Inquisitions touching the compounding of metals. To make proof of the incorporation of iron with flint, or other stone. For if it can be incorporated without over-great charge, or other incommodity, the cheapness of the flint or stone doth make the compound stuff profitable for divers uses. The doubts
be three in number. First, Whether they will incorporate at all, otherwise than to a body that will not hold well together, but become brittle and uneven?
Secondly, Although it should incorporate well, yet whether the stuff will not be so stubborn as it will not work well with a hammer, whereby the charge in working will overthrow the cheapness of the material ?
Thirdly, Whether they will incorporate, except the iron and stone be first calcined into powder ? And if not, whether the charge of the calcination will not eat out the cheapness of the material ?
The uses are most probable to be ; first for the implements of the kitchen ; as spits, ranges, cobirons, pots, etc. then for the wars, as ordnance, portcullises, grates, chains, etc.
Note; the finer works of iron are not so probable to be served with such a stuff; as locks, clocks, small chains, etc. because the stuff is not like to be tough enough.
For the better use, in comparison of iron, it is like the stuff will be far lighter : for the weight of iron to flint is double and a third part; and, secondly, it is like to rust not so easily, but to be more clean.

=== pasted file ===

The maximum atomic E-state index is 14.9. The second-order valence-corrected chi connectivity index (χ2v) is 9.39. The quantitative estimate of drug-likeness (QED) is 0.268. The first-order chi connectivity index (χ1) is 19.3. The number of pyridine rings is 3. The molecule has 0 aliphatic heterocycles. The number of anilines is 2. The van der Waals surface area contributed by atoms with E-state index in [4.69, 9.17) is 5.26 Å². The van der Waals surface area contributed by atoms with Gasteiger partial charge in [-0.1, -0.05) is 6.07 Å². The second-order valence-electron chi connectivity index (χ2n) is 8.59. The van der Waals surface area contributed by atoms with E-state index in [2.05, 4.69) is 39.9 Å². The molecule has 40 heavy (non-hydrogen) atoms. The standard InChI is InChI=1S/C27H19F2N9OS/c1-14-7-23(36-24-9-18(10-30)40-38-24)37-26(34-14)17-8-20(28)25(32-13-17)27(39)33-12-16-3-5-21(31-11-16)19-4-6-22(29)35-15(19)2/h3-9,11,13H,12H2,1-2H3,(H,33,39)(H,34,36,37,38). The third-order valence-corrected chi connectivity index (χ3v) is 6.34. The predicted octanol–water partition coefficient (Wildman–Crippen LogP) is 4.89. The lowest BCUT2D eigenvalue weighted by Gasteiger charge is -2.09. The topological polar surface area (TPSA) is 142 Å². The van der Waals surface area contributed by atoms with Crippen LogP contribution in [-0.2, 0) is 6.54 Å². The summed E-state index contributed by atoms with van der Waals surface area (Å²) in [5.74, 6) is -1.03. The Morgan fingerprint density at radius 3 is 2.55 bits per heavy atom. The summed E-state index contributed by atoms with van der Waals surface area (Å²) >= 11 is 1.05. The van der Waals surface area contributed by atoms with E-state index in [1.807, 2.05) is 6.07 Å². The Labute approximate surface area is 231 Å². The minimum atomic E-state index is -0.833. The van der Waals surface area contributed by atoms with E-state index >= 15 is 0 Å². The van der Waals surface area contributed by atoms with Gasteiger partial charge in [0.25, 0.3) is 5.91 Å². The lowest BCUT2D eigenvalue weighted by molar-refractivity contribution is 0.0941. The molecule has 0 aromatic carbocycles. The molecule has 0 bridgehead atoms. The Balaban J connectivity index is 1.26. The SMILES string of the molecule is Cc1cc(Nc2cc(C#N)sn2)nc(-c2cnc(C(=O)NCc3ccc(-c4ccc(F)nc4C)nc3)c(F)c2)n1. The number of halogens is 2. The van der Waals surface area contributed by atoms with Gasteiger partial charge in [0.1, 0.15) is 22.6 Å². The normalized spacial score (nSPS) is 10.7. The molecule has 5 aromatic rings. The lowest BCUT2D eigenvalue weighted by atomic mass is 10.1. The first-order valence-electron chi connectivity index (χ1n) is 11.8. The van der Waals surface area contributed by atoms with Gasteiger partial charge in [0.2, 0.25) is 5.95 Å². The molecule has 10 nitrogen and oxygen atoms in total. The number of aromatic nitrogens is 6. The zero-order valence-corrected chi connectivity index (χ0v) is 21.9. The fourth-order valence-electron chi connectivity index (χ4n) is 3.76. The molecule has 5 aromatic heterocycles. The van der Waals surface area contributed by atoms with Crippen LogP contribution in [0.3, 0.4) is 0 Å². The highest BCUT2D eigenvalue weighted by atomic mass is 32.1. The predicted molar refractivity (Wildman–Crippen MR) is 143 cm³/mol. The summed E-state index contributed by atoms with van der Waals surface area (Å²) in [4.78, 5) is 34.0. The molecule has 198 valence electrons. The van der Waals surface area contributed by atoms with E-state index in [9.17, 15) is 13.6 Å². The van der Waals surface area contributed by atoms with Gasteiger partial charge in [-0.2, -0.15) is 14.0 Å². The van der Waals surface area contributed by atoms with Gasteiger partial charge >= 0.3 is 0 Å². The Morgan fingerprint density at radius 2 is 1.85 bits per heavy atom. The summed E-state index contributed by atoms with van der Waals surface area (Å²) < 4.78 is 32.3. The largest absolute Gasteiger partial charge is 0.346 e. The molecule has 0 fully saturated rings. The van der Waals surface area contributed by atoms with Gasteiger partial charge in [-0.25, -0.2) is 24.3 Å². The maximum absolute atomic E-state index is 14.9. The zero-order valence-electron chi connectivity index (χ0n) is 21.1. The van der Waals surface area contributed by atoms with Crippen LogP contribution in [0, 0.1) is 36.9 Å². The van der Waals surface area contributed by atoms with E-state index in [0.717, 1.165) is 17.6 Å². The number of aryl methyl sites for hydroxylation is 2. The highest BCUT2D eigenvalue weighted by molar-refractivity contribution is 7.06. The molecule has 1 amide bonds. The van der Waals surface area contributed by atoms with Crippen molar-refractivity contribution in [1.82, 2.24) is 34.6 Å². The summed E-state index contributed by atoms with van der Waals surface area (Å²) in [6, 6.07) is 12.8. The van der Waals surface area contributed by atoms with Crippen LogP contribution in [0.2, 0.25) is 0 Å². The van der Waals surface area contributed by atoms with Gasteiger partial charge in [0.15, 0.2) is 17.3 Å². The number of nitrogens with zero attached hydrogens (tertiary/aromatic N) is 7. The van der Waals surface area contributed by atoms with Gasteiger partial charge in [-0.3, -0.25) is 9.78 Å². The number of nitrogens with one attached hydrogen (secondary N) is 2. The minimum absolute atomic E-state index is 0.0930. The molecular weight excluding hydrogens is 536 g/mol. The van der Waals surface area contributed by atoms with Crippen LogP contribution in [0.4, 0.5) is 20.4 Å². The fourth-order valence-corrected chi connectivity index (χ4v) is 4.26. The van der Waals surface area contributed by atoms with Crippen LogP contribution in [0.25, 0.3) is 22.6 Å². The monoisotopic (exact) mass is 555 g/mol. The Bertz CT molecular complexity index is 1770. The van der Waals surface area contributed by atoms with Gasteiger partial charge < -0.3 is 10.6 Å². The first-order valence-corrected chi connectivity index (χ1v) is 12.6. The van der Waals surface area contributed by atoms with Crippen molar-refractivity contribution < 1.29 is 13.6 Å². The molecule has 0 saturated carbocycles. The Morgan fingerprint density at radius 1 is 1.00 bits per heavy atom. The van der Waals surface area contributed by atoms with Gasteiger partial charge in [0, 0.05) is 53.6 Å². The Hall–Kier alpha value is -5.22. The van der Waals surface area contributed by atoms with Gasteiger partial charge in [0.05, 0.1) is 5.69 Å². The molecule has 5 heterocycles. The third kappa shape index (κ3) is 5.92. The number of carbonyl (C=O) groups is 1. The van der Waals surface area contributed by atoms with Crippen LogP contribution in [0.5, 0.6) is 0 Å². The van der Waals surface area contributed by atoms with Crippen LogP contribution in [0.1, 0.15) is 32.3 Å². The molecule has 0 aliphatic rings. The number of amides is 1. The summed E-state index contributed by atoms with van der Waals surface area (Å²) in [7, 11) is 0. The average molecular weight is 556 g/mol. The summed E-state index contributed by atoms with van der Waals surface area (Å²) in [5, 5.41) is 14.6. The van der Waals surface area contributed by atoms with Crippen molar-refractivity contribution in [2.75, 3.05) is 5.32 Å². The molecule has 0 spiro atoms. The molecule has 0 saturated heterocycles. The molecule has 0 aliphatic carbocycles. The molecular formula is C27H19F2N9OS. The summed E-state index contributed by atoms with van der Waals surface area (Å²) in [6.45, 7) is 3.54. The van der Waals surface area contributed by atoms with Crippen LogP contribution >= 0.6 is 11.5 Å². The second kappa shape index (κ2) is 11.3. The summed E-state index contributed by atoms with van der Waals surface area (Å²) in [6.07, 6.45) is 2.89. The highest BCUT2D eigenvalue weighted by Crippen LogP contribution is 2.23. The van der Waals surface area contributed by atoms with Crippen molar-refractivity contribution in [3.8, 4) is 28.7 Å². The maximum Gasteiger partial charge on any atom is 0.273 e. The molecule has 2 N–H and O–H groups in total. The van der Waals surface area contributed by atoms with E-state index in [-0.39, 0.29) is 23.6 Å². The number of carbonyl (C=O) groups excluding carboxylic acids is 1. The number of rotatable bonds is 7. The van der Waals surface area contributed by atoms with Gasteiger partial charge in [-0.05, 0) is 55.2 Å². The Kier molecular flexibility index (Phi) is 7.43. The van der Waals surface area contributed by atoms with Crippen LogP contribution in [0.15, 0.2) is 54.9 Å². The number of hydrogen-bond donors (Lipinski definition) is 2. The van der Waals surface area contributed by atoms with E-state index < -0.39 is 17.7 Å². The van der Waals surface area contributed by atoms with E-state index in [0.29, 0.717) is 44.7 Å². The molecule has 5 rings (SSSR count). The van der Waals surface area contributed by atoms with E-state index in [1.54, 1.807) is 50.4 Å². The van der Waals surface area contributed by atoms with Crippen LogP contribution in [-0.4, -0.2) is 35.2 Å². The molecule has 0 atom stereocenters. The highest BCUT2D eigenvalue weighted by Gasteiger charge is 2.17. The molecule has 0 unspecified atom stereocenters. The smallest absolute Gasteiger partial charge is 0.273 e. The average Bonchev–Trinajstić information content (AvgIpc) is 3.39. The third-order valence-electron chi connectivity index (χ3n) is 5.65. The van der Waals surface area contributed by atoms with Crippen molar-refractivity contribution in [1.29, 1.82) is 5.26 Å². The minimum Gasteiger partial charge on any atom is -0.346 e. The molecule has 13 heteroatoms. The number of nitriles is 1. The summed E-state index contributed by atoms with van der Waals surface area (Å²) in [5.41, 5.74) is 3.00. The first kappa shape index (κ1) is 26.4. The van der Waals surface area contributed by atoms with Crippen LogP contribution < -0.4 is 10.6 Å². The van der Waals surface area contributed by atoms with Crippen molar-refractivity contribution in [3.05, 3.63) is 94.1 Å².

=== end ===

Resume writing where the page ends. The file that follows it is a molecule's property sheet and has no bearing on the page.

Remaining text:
The ways of trial are two : first, by the iron and stone of themselves, wherein it must be inquired, what are the stones that do easiliest melt. Secondly, with an additament, wherein brimstone is approved to help to the melting of iron or steel. But then it must be considered, whether the charge of the additament will not destroy the profit.
It must be known also, what proportion of the stone the iron will receive to incorporate well with it, and that with once melting ; for if either the proportion be too small, or that it cannot be received but piece-meal by several meltings, the work cannot be of value.
To make proof of the incorporating of iron and brass. For the cheapness of the iron in comparison of the brass, if the uses may be served, doth promise profit. The doubt will be touching their incorporating ; for that it is approved, that iron will not incorporate, neither with brass nor other metals, of itself, by simple fire: so as the inquiry must be upon the calcination, and the additament, and the charge of them.
The uses will be for such things as are now made of brass, and might be as well served by the com